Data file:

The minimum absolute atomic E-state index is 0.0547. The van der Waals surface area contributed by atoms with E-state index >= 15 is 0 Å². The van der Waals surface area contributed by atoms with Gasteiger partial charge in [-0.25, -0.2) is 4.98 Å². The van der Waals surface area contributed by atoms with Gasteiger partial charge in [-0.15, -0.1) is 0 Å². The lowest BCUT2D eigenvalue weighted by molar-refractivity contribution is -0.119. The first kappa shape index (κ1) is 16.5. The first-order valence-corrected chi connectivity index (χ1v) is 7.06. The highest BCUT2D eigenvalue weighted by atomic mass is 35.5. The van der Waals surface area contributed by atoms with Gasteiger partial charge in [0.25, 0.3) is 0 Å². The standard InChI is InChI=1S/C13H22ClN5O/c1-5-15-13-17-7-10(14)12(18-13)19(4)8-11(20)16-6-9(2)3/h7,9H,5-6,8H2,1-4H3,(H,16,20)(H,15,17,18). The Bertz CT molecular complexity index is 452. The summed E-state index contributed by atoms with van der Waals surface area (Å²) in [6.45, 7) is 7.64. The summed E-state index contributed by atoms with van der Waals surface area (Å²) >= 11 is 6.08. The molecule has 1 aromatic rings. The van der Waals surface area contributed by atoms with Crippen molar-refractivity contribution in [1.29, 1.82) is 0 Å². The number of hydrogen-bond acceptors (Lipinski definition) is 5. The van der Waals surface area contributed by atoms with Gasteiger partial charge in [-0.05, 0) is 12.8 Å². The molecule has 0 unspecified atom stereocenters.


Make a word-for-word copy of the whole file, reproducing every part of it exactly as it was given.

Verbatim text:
The minimum absolute atomic E-state index is 0.0547. The van der Waals surface area contributed by atoms with E-state index >= 15 is 0 Å². The van der Waals surface area contributed by atoms with Gasteiger partial charge in [-0.25, -0.2) is 4.98 Å². The van der Waals surface area contributed by atoms with Gasteiger partial charge in [-0.15, -0.1) is 0 Å². The lowest BCUT2D eigenvalue weighted by molar-refractivity contribution is -0.119. The first kappa shape index (κ1) is 16.5. The first-order valence-corrected chi connectivity index (χ1v) is 7.06. The highest BCUT2D eigenvalue weighted by atomic mass is 35.5. The van der Waals surface area contributed by atoms with Gasteiger partial charge in [0.25, 0.3) is 0 Å². The standard InChI is InChI=1S/C13H22ClN5O/c1-5-15-13-17-7-10(14)12(18-13)19(4)8-11(20)16-6-9(2)3/h7,9H,5-6,8H2,1-4H3,(H,16,20)(H,15,17,18). The Bertz CT molecular complexity index is 452. The summed E-state index contributed by atoms with van der Waals surface area (Å²) in [6.45, 7) is 7.64. The summed E-state index contributed by atoms with van der Waals surface area (Å²) >= 11 is 6.08. The molecule has 1 aromatic rings. The van der Waals surface area contributed by atoms with Crippen molar-refractivity contribution in [1.29, 1.82) is 0 Å². The number of hydrogen-bond acceptors (Lipinski definition) is 5. The van der Waals surface area contributed by atoms with Gasteiger partial charge in [-0.05, 0) is 12.8 Å². The molecule has 0 unspecified atom stereocenters.